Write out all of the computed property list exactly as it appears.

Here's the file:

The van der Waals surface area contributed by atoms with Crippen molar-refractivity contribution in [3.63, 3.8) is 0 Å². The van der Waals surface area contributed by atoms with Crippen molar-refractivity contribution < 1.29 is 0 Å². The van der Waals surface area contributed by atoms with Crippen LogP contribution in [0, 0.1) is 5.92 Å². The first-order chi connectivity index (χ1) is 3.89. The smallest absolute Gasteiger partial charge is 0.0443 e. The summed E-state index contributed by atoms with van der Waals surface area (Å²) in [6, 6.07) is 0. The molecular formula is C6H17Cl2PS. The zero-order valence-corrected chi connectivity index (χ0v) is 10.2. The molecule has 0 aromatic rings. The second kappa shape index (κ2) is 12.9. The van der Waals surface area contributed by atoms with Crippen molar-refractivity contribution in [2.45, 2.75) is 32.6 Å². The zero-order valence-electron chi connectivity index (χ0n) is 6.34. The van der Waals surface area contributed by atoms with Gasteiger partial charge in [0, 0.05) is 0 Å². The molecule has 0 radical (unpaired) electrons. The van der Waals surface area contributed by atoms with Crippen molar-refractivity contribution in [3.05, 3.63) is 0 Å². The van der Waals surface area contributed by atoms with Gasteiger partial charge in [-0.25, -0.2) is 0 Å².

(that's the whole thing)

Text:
The van der Waals surface area contributed by atoms with Crippen molar-refractivity contribution in [3.63, 3.8) is 0 Å². The van der Waals surface area contributed by atoms with Crippen molar-refractivity contribution < 1.29 is 0 Å². The van der Waals surface area contributed by atoms with Crippen LogP contribution in [0, 0.1) is 5.92 Å². The first-order chi connectivity index (χ1) is 3.89. The smallest absolute Gasteiger partial charge is 0.0443 e. The summed E-state index contributed by atoms with van der Waals surface area (Å²) in [6, 6.07) is 0. The molecular formula is C6H17Cl2PS. The zero-order valence-corrected chi connectivity index (χ0v) is 10.2. The molecule has 0 aromatic rings. The second kappa shape index (κ2) is 12.9. The van der Waals surface area contributed by atoms with Crippen molar-refractivity contribution in [2.45, 2.75) is 32.6 Å². The zero-order valence-electron chi connectivity index (χ0n) is 6.34. The van der Waals surface area contributed by atoms with Gasteiger partial charge in [0, 0.05) is 0 Å². The molecule has 0 radical (unpaired) electrons. The van der Waals surface area contributed by atoms with Crippen molar-refractivity contribution in [3.05, 3.63) is 0 Å². The van der Waals surface area contributed by atoms with Gasteiger partial charge in [-0.25, -0.2) is 0 Å².